• You will probably need to pay the claimant’s costs up to 21 days after the offer was made (the end of the “relevant period”);
  • Unless the court considers it unjust to do so, the claimant will have to pay your costs from the end of the relevant period to trial.

If an offer is made early in the case, this can mean the claimant has to pay a substantial costs sum, which may exceed the amount of the judgment it is awarded.


How does this work in practice?

D makes an offer to pay £200,000. C’s costs up to that point are £40,000. Judgment for C is £100,000. D’s costs from the end of the relevant period to judgment are £80,000. C’s costs from the end of the relevant period to judgment are £100,000.

  • D pays C £100,000 judgment sum and claimant’s costs of up to £40,000 (depending on assessment). It also bears its own costs up to the end of the relevant period.
  • C pays D’s costs of up to £80,000 (subject to assessment)
  • C’s net loss taking into account its own irrecoverable could potentially be up to £40,000, even though it was “successful” at trial.   


What if the claim is for less than £100,000?

New rules are being introduced from 1 October 2023 for claims under £100,000 to provide for fixed recoverable costs. Part 36 will also be amended. The costs recoverable by a defendant will be based on the fixed recoverable costs set out in a revised Part 44 of the CPR and the costs recoverable by a claimant will not be payable on the indemnity basis but will instead be a sum of additional costs based on a percentage uplift.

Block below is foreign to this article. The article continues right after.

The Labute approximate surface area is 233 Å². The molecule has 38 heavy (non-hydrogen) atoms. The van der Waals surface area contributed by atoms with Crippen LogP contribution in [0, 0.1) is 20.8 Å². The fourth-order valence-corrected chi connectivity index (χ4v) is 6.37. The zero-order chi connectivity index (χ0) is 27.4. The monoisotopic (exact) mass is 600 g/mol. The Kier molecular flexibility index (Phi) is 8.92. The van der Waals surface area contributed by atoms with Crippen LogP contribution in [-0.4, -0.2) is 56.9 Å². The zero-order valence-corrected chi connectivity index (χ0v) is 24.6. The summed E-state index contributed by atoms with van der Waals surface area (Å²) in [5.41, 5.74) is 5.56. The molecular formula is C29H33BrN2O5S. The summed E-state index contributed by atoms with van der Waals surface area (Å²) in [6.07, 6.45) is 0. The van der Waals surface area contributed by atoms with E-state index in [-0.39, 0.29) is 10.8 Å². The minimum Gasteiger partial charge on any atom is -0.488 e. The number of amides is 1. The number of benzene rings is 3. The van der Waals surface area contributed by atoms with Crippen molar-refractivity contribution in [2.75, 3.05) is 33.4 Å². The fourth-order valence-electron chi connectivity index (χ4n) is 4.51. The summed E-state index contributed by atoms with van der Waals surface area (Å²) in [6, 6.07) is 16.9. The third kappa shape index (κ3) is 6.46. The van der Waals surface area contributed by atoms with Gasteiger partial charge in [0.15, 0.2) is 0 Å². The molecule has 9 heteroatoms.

Need further help?

Rowan, alongside the rest of our dispute resolution team, have vast experience in providing businesses with critical legal support when facing disputes, particularly assisting in-house legal teams in providing commercial and pragmatic advice. If you would like more information on how we can support your business, then get in touch with our team today.

Consistent with our policy when giving comment and advice on a non-specific basis, we cannot assume legal responsibility for the accuracy of any particular statement. In the case of specific problems we recommend that professional advice be sought.

Get in touch

If you have any questions relating to this article or have any legal disputes you would like to discuss, please contact the Dispute Resolution team on

[email protected]